(CN) – The California Supreme Court on Thursday lifted the limits on how much medical marijuana a patient can carry, and called the Legislature’s imposed restrictions an unconstitutional amendment to the 1996 voter-approved initiative to allow patients to carry and grow pot.
Now, patients with a doctor’s recommendation to smoke pot can possess as much as is ‘reasonably related to the patient’s current medical needs,” the court ruled.
The 1996 Compassionate Use Act legalizing medical marijuana didn’t say how much pot a patient could possess or grow, just that it be used for medical purposes. The Legislature passed a law in 2003 to offer clarification, saying patients can carry up to 8 ounces of pot and grow up to six mature or 12 baby plants at their residences.
The Supreme Court ruled that those restrictions improperly amended the Compassionate Use Act, finding that the measure didn’t contain language allowing the Legislature to amend it.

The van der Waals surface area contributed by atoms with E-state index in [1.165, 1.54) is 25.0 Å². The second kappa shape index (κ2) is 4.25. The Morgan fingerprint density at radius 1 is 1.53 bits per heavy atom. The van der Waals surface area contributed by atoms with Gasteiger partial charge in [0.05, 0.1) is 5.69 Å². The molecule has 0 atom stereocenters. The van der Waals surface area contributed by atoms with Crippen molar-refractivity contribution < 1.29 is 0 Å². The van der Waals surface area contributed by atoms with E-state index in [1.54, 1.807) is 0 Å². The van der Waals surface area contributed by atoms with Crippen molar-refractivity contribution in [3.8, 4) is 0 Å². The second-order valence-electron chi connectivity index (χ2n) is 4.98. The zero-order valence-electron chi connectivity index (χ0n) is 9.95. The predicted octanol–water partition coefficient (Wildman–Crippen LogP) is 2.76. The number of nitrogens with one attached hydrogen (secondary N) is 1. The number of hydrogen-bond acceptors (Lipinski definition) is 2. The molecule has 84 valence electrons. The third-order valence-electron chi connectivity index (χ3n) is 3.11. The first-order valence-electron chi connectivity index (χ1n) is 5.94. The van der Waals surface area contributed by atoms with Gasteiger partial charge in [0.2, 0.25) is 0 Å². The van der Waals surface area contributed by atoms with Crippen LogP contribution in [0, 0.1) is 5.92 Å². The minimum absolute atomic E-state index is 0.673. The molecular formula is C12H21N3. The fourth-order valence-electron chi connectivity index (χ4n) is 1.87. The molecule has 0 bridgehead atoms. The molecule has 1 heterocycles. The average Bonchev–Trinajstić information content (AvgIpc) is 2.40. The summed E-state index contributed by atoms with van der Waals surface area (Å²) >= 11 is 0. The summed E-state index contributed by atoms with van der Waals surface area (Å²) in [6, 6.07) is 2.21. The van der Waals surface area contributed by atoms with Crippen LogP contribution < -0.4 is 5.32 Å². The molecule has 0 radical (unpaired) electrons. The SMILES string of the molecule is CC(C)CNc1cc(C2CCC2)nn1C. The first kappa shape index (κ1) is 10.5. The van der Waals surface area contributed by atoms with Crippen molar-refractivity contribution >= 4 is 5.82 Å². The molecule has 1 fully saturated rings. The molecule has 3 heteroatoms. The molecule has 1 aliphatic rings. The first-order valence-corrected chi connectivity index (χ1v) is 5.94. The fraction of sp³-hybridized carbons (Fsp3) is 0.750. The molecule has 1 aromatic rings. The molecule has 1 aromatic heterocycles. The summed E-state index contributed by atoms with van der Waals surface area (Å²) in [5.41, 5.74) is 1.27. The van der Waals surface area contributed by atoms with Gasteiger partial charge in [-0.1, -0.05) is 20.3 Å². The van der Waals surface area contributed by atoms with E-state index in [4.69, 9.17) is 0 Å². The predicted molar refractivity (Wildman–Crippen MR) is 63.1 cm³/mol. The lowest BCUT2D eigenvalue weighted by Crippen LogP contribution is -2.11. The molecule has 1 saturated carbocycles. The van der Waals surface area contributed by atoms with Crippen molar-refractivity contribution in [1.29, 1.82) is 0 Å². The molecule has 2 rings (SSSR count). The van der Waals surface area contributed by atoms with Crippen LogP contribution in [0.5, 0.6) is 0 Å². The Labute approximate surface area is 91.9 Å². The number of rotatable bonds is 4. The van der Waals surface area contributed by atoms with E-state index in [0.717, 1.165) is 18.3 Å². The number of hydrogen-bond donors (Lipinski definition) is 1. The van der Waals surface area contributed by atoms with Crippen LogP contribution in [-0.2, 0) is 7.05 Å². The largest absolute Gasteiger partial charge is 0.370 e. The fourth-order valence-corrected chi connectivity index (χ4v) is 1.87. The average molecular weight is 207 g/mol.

The case reached the Supreme Court after Patrick K. Kelly, a medical marijuana patient from Lakewood, Calif., was arrested and convicted of pot possession and cultivation for growing his own supply at his home because he couldn’t afford the marijuana at state-sponsored dispensaries.
Acting on an anonymous tip, authorities spotted the personal pot farm, and Kelly, who suffers with hepatitis C, back problems, nausea, fatigue, cirrhosis and depression, was arrested and ultimately found guilty of possession and cultivating marijuana.
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